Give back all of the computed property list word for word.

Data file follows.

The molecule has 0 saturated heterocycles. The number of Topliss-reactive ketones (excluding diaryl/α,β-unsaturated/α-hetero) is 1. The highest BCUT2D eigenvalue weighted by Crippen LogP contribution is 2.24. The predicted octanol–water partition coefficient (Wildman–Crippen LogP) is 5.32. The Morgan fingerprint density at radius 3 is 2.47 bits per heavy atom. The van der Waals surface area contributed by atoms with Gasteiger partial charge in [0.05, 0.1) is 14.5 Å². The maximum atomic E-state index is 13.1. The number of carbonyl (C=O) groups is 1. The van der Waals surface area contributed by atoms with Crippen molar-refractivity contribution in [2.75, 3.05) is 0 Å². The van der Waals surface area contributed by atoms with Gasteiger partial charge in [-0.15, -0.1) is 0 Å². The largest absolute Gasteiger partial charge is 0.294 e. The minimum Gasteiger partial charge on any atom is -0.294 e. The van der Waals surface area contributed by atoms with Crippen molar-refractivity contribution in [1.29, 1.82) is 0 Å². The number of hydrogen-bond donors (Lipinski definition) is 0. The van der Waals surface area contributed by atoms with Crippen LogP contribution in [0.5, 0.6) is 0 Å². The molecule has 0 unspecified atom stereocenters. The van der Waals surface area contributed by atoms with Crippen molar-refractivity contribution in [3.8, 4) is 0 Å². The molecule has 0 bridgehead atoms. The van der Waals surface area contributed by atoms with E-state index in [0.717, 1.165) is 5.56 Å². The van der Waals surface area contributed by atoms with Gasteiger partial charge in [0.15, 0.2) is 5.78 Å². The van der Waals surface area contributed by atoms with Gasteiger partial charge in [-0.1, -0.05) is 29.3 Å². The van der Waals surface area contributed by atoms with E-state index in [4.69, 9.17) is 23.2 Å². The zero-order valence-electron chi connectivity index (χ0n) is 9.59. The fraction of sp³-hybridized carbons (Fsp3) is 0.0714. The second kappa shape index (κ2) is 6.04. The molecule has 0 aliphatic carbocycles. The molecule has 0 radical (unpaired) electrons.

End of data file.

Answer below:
The molecule has 0 saturated heterocycles. The number of Topliss-reactive ketones (excluding diaryl/α,β-unsaturated/α-hetero) is 1. The highest BCUT2D eigenvalue weighted by Crippen LogP contribution is 2.24. The predicted octanol–water partition coefficient (Wildman–Crippen LogP) is 5.32. The Morgan fingerprint density at radius 3 is 2.47 bits per heavy atom. The van der Waals surface area contributed by atoms with Gasteiger partial charge in [0.05, 0.1) is 14.5 Å². The maximum atomic E-state index is 13.1. The number of carbonyl (C=O) groups is 1. The van der Waals surface area contributed by atoms with Crippen molar-refractivity contribution in [2.75, 3.05) is 0 Å². The van der Waals surface area contributed by atoms with Gasteiger partial charge in [-0.15, -0.1) is 0 Å². The largest absolute Gasteiger partial charge is 0.294 e. The minimum Gasteiger partial charge on any atom is -0.294 e. The van der Waals surface area contributed by atoms with Crippen molar-refractivity contribution in [1.29, 1.82) is 0 Å². The number of hydrogen-bond donors (Lipinski definition) is 0. The van der Waals surface area contributed by atoms with Crippen LogP contribution in [0.5, 0.6) is 0 Å². The molecule has 0 unspecified atom stereocenters. The van der Waals surface area contributed by atoms with Crippen molar-refractivity contribution in [3.8, 4) is 0 Å². The molecule has 0 bridgehead atoms. The van der Waals surface area contributed by atoms with E-state index in [0.717, 1.165) is 5.56 Å². The van der Waals surface area contributed by atoms with Gasteiger partial charge in [0.15, 0.2) is 5.78 Å². The van der Waals surface area contributed by atoms with Gasteiger partial charge in [-0.1, -0.05) is 29.3 Å². The van der Waals surface area contributed by atoms with E-state index in [4.69, 9.17) is 23.2 Å². The zero-order valence-electron chi connectivity index (χ0n) is 9.59. The fraction of sp³-hybridized carbons (Fsp3) is 0.0714. The second kappa shape index (κ2) is 6.04. The molecule has 0 aliphatic carbocycles. The molecule has 0 radical (unpaired) electrons.